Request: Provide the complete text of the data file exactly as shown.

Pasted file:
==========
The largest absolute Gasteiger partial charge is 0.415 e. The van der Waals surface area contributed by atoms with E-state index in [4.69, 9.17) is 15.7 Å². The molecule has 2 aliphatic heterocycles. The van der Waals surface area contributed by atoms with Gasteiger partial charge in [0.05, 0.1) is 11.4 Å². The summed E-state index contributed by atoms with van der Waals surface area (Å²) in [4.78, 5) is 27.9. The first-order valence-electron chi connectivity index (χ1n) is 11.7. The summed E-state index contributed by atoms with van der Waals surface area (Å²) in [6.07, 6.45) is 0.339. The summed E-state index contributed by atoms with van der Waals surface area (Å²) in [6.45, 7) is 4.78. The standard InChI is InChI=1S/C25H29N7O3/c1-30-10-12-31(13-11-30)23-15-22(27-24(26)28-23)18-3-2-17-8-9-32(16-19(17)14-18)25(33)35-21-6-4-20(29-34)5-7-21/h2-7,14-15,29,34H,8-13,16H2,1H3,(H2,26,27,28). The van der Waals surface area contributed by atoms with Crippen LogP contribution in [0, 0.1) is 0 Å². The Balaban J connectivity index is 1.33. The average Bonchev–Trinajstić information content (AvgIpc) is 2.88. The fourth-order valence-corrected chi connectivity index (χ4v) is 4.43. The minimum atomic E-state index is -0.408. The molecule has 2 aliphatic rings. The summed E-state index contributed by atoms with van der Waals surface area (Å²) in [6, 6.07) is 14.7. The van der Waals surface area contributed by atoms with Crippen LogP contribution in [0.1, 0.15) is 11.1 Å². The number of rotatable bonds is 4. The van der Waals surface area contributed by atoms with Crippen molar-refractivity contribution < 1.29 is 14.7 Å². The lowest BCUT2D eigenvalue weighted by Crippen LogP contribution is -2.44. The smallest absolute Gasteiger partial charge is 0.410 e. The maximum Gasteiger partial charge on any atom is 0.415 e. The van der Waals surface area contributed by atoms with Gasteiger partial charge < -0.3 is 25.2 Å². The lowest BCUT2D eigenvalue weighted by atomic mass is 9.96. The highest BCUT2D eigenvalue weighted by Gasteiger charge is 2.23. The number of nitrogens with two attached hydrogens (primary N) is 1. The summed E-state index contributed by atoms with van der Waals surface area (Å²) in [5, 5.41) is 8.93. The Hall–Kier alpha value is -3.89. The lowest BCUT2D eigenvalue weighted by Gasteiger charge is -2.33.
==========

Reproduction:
The largest absolute Gasteiger partial charge is 0.415 e. The van der Waals surface area contributed by atoms with E-state index in [4.69, 9.17) is 15.7 Å². The molecule has 2 aliphatic heterocycles. The van der Waals surface area contributed by atoms with Gasteiger partial charge in [0.05, 0.1) is 11.4 Å². The summed E-state index contributed by atoms with van der Waals surface area (Å²) in [4.78, 5) is 27.9. The first-order valence-electron chi connectivity index (χ1n) is 11.7. The summed E-state index contributed by atoms with van der Waals surface area (Å²) in [6.07, 6.45) is 0.339. The summed E-state index contributed by atoms with van der Waals surface area (Å²) in [6.45, 7) is 4.78. The standard InChI is InChI=1S/C25H29N7O3/c1-30-10-12-31(13-11-30)23-15-22(27-24(26)28-23)18-3-2-17-8-9-32(16-19(17)14-18)25(33)35-21-6-4-20(29-34)5-7-21/h2-7,14-15,29,34H,8-13,16H2,1H3,(H2,26,27,28). The van der Waals surface area contributed by atoms with Crippen LogP contribution in [0, 0.1) is 0 Å². The Balaban J connectivity index is 1.33. The average Bonchev–Trinajstić information content (AvgIpc) is 2.88. The fourth-order valence-corrected chi connectivity index (χ4v) is 4.43. The minimum atomic E-state index is -0.408. The molecule has 2 aliphatic rings. The summed E-state index contributed by atoms with van der Waals surface area (Å²) in [6, 6.07) is 14.7. The van der Waals surface area contributed by atoms with Crippen LogP contribution in [0.1, 0.15) is 11.1 Å². The number of rotatable bonds is 4. The van der Waals surface area contributed by atoms with Crippen molar-refractivity contribution < 1.29 is 14.7 Å². The lowest BCUT2D eigenvalue weighted by Crippen LogP contribution is -2.44. The smallest absolute Gasteiger partial charge is 0.410 e. The maximum Gasteiger partial charge on any atom is 0.415 e. The van der Waals surface area contributed by atoms with Gasteiger partial charge < -0.3 is 25.2 Å². The lowest BCUT2D eigenvalue weighted by atomic mass is 9.96. The highest BCUT2D eigenvalue weighted by Gasteiger charge is 2.23. The number of nitrogens with two attached hydrogens (primary N) is 1. The summed E-state index contributed by atoms with van der Waals surface area (Å²) in [5, 5.41) is 8.93. The Hall–Kier alpha value is -3.89. The lowest BCUT2D eigenvalue weighted by Gasteiger charge is -2.33.